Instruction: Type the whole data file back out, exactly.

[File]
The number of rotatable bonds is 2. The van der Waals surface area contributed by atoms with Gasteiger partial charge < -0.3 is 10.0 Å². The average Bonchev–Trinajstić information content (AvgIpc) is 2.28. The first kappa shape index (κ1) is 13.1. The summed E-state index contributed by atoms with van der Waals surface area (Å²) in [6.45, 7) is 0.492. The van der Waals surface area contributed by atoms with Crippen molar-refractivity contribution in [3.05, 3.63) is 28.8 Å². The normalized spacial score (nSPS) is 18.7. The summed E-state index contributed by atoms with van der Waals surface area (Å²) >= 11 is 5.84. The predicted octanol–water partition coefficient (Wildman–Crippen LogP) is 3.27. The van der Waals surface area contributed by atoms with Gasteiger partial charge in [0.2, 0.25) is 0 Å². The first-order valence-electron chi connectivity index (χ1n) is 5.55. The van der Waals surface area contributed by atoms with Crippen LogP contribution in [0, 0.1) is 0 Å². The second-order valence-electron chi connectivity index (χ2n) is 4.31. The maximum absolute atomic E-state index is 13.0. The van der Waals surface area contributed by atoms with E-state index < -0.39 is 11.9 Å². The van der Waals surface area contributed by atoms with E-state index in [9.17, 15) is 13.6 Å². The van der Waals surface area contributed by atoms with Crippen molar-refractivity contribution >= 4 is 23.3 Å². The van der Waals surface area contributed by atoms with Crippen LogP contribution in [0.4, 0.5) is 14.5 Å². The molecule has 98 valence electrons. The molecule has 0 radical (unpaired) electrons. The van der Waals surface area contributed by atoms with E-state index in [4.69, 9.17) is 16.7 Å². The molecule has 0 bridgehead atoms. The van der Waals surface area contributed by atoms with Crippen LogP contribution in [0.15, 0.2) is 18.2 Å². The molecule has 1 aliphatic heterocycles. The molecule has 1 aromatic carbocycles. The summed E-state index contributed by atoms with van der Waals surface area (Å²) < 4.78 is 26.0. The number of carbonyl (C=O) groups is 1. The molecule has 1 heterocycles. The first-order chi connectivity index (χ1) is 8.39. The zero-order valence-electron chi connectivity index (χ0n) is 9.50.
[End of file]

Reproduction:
The number of rotatable bonds is 2. The van der Waals surface area contributed by atoms with Gasteiger partial charge < -0.3 is 10.0 Å². The average Bonchev–Trinajstić information content (AvgIpc) is 2.28. The first kappa shape index (κ1) is 13.1. The summed E-state index contributed by atoms with van der Waals surface area (Å²) in [6.45, 7) is 0.492. The van der Waals surface area contributed by atoms with Crippen molar-refractivity contribution in [3.05, 3.63) is 28.8 Å². The normalized spacial score (nSPS) is 18.7. The summed E-state index contributed by atoms with van der Waals surface area (Å²) >= 11 is 5.84. The predicted octanol–water partition coefficient (Wildman–Crippen LogP) is 3.27. The van der Waals surface area contributed by atoms with Gasteiger partial charge in [0.2, 0.25) is 0 Å². The first-order valence-electron chi connectivity index (χ1n) is 5.55. The van der Waals surface area contributed by atoms with Crippen LogP contribution in [0, 0.1) is 0 Å². The second-order valence-electron chi connectivity index (χ2n) is 4.31. The maximum absolute atomic E-state index is 13.0. The van der Waals surface area contributed by atoms with E-state index < -0.39 is 11.9 Å². The van der Waals surface area contributed by atoms with E-state index in [9.17, 15) is 13.6 Å². The van der Waals surface area contributed by atoms with Crippen molar-refractivity contribution >= 4 is 23.3 Å². The van der Waals surface area contributed by atoms with Crippen LogP contribution in [0.4, 0.5) is 14.5 Å². The molecule has 98 valence electrons. The molecule has 0 radical (unpaired) electrons. The van der Waals surface area contributed by atoms with E-state index in [4.69, 9.17) is 16.7 Å². The molecule has 0 bridgehead atoms. The van der Waals surface area contributed by atoms with Crippen LogP contribution in [0.15, 0.2) is 18.2 Å². The molecule has 1 aliphatic heterocycles. The molecule has 1 aromatic carbocycles. The summed E-state index contributed by atoms with van der Waals surface area (Å²) < 4.78 is 26.0. The number of carbonyl (C=O) groups is 1. The molecule has 1 heterocycles. The first-order chi connectivity index (χ1) is 8.39. The zero-order valence-electron chi connectivity index (χ0n) is 9.50.